My collision with the door didn’t disturb the kids in this particular classroom, though. The school I attended didn’t have enough enrollees to fill its building, so it subleased part of the space to a school for hearing-impaired students. As I crashed into the door and crumpled to the ground, the deaf children remained unperturbed, but the teachers rushed into the hallway to investigate the commotion.

When my brain rejoined my body, I found myself sprawled on the floor, the two teachers from the hearing-impaired classroom hovering over me, their students peering from behind them. In the few seconds before my own teacher came to see what had happened, I remember having the thought I am deeply humiliated by what my body just did, but also in the future I will appreciate the irony of this moment. It was the first time in my life I realized something would make a good story. But, for years, I was too embarrassed to tell it. Who gets light-headed from reading? What a dork.

I’m sure that if I read that book now, I’d laugh at the over-the-top violence, but also... I’m not sure of that at all. Because I’ve never fully managed to anesthetize myself against the macabre. Through my teenage years, my squeamishness reinforced itself in a vicious cycle. Without the exposure to more explicit imagery, I became increasingly squeamish and avoidant, which means I didn’t get any more exposure, which meant I became more squeamish and avoidant. My experience with horror movies, to this day, remains mostly limited to a few I saw at sleepovers when there was no tactful way to excuse myself. Every few years, I’d be caught by surprise by an unexpectedly gory piece of art (if, indeed, the film Tales from the Hood counts as art), and I’d revert right back to my ten-year-old self. The fact that I didn’t want anyone to see it happen to me made it all the more likely to happen.

Despite the predictable adverse reactions, I didn’t stop probing the limits of my squeamishness, but I learned how to recognize and deal with these incidents. When I felt the telltale dizziness and cold sweats coming on, I’d stop what I was doing and try to distract myself from my own unspooling nerves. If that didn’t work, I’d grab a glass of water and get myself as close to lying down as possible. Sometimes that meant reclining an airplane seat. Other times, under more perilous circumstances, I had to pull over my car. I never told anyone what was happening, if I could help it. And, even weirder, I almost always felt compelled to finish whatever I was reading or watching, as if narrative closure would exorcise the revulsion from my body. I had to conquer the thing that had conquered me. Weirdest of all, it often worked. I kept a library copy of Stephen King’s It on the coffee table of my parents’ den for six months, too anxious to finish it but unable to return it incomplete after a particularly eerie scene shook me up badly. Finally I picked it up, skipped four pages forward, and sped through the last three hundred. Now I can barely remember any details at all of the book that haunted me for half a year.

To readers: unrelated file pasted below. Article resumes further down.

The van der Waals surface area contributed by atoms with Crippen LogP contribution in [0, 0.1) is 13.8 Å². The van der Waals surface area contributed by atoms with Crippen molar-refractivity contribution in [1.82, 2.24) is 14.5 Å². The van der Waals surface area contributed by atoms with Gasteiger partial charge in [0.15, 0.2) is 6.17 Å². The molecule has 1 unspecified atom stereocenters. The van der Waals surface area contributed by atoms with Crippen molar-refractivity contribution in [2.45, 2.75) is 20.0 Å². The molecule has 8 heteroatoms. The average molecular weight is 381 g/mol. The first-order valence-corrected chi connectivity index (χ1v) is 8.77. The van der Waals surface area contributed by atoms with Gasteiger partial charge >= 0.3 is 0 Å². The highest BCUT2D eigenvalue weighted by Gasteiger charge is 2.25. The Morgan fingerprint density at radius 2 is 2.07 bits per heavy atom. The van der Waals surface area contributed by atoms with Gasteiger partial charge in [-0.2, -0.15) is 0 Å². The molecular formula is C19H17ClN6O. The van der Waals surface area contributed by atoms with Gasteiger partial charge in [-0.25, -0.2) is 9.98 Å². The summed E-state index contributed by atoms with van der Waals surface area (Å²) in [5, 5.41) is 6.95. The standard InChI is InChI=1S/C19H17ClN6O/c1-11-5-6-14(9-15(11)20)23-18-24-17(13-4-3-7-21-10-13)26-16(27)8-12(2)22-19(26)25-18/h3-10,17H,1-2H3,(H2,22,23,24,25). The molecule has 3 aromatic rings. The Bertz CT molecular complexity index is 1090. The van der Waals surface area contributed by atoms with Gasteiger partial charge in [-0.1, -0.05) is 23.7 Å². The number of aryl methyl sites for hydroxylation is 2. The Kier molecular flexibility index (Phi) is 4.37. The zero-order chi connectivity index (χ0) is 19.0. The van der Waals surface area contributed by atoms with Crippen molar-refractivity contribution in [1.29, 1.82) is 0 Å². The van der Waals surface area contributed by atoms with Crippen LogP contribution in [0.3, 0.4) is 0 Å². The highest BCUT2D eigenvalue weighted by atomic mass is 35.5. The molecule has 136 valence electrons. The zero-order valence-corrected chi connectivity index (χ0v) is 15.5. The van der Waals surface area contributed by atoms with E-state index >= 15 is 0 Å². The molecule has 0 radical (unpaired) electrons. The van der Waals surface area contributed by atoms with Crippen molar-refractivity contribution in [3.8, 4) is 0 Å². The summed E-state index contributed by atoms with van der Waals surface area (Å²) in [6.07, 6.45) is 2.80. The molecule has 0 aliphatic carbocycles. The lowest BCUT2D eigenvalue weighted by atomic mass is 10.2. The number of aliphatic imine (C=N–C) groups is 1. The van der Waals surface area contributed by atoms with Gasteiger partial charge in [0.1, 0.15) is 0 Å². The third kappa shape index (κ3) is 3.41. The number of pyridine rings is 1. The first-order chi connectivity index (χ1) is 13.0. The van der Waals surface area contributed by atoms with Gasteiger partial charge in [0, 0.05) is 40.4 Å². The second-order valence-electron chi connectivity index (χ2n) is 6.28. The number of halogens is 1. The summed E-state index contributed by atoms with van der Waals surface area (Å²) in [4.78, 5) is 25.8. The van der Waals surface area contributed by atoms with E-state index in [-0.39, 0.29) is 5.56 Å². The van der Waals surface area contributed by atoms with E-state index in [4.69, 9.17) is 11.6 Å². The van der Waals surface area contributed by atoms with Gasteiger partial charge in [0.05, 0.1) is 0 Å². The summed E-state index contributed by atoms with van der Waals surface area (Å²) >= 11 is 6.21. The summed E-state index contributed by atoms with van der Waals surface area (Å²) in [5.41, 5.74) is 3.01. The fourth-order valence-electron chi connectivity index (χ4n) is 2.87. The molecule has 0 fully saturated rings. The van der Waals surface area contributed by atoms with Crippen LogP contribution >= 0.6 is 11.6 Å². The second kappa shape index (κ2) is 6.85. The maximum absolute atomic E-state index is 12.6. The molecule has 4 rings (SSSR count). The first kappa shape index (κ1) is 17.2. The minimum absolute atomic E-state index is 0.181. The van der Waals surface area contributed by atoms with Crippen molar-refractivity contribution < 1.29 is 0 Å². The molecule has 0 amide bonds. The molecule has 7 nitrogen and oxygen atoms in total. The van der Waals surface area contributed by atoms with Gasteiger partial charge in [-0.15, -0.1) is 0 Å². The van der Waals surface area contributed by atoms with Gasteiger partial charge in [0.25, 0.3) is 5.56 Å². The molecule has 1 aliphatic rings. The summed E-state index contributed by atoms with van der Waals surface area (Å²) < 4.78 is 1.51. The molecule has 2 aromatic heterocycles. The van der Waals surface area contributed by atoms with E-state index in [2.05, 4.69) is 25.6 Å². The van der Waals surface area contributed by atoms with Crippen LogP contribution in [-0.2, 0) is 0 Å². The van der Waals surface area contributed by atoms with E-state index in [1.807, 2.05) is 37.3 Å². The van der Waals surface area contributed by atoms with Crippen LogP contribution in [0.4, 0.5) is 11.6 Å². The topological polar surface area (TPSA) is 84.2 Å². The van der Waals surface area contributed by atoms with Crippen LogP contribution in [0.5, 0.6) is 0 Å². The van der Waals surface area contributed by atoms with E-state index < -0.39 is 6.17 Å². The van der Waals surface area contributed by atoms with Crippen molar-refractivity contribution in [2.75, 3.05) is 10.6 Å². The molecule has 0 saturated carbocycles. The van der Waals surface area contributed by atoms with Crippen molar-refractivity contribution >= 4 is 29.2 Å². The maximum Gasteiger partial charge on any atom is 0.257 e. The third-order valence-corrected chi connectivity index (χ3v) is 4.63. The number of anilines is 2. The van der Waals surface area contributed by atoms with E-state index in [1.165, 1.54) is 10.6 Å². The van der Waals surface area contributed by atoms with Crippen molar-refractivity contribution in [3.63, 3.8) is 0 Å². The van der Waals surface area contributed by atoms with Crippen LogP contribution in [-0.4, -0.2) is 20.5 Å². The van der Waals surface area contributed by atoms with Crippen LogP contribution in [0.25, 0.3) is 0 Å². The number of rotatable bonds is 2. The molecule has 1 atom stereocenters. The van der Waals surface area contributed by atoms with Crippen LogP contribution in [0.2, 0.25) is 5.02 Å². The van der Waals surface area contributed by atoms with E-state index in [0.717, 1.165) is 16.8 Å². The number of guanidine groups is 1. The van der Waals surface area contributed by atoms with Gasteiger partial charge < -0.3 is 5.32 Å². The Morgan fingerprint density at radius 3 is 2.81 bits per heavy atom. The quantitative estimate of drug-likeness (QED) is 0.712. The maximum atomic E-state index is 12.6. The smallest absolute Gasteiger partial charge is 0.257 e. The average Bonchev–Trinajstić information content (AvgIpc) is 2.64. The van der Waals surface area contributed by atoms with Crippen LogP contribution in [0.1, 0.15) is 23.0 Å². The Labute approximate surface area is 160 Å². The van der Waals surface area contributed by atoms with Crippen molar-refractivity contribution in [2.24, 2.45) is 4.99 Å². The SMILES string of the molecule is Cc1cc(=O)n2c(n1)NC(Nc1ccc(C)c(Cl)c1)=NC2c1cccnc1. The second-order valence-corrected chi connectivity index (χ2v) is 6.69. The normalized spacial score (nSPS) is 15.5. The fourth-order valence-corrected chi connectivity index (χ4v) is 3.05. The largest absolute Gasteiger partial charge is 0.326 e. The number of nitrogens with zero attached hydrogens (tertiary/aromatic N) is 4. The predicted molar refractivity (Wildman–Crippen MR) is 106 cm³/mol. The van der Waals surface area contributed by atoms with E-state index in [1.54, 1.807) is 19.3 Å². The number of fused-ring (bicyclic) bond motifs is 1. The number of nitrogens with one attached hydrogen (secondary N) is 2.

Finishing It ended my brief Stephen King phase, and yes, I realize that for a young boy whose guts were prone to pitching and curdling like a pint of heavy cream left out in the sun, having such a phase at all seems like begging for trouble. Part of me liked the spooky supernatural plots (I do still like hearing people give synopses of horror movies), but a bigger part just wanted to prove that no book could get the best of me. Every time I cracked open one of his gargantuan tomes (or any of the pulpy crime novels I read as a tween), what I was really doing was testing myself, trying to prove my strength. It was never an attempt to push my external boundaries. Books were never off-limits to me. I just wanted to know if I’d finally put the worst of my trembling, childish reactions behind me. Sometimes it seemed like I had. Other times, the dizziness returned, my loins seemingly ungirdable.

“I just need to sit down,” I’d say to whoever was around me when I grew overcome. “I’ll be fine in a second.” And I always was, physically, fine. Emotionally, I felt a deep shame. I was still a dizzy little fifth-grade dweeb, not only unable to navigate the world but actually ill at the mere thought of its horrors. I was embarrassed that I needed to be cared for. For not being able to handle something no one else seemed to have a problem with. For having the fragile disposition of an orchid or a child king. No one could know what was really the matter, I decided.

I was still a dizzy little fifth-grade dweeb, not only unable to navigate the world but actually ill at the mere thought of its horrors.